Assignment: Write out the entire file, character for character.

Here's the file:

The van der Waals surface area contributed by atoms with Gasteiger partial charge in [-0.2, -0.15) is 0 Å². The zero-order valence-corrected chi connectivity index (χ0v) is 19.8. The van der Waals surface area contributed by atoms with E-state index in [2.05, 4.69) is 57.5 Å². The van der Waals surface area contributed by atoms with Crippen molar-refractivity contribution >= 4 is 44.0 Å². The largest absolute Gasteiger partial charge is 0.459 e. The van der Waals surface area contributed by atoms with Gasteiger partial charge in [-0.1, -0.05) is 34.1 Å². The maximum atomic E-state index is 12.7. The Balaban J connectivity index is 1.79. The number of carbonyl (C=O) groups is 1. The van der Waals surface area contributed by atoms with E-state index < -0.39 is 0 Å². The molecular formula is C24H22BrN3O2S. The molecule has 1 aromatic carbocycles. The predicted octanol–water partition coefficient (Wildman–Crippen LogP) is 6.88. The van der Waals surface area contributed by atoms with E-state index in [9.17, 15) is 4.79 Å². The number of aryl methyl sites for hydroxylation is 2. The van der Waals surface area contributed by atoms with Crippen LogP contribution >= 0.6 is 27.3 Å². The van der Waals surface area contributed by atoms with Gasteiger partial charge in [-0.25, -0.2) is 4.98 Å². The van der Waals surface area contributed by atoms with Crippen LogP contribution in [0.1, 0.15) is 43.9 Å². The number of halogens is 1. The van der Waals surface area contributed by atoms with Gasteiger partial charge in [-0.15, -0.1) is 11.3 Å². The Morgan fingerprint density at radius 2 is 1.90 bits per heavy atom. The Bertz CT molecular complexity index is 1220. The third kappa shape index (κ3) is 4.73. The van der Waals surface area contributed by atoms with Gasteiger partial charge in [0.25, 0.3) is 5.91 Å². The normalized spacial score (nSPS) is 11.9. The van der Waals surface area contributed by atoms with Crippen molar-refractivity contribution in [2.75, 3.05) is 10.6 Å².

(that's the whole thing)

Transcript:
The van der Waals surface area contributed by atoms with Gasteiger partial charge in [-0.2, -0.15) is 0 Å². The zero-order valence-corrected chi connectivity index (χ0v) is 19.8. The van der Waals surface area contributed by atoms with E-state index in [2.05, 4.69) is 57.5 Å². The van der Waals surface area contributed by atoms with Crippen molar-refractivity contribution >= 4 is 44.0 Å². The largest absolute Gasteiger partial charge is 0.459 e. The van der Waals surface area contributed by atoms with Gasteiger partial charge in [-0.1, -0.05) is 34.1 Å². The maximum atomic E-state index is 12.7. The Balaban J connectivity index is 1.79. The number of carbonyl (C=O) groups is 1. The van der Waals surface area contributed by atoms with E-state index < -0.39 is 0 Å². The molecular formula is C24H22BrN3O2S. The molecule has 1 aromatic carbocycles. The predicted octanol–water partition coefficient (Wildman–Crippen LogP) is 6.88. The van der Waals surface area contributed by atoms with E-state index in [9.17, 15) is 4.79 Å². The number of aryl methyl sites for hydroxylation is 2. The van der Waals surface area contributed by atoms with Crippen LogP contribution >= 0.6 is 27.3 Å². The van der Waals surface area contributed by atoms with Gasteiger partial charge in [-0.25, -0.2) is 4.98 Å². The van der Waals surface area contributed by atoms with Crippen LogP contribution in [0.1, 0.15) is 43.9 Å². The number of halogens is 1. The van der Waals surface area contributed by atoms with Gasteiger partial charge in [-0.15, -0.1) is 11.3 Å². The Morgan fingerprint density at radius 2 is 1.90 bits per heavy atom. The Bertz CT molecular complexity index is 1220. The third kappa shape index (κ3) is 4.73. The van der Waals surface area contributed by atoms with Gasteiger partial charge in [0.25, 0.3) is 5.91 Å². The normalized spacial score (nSPS) is 11.9. The van der Waals surface area contributed by atoms with Crippen molar-refractivity contribution in [2.75, 3.05) is 10.6 Å².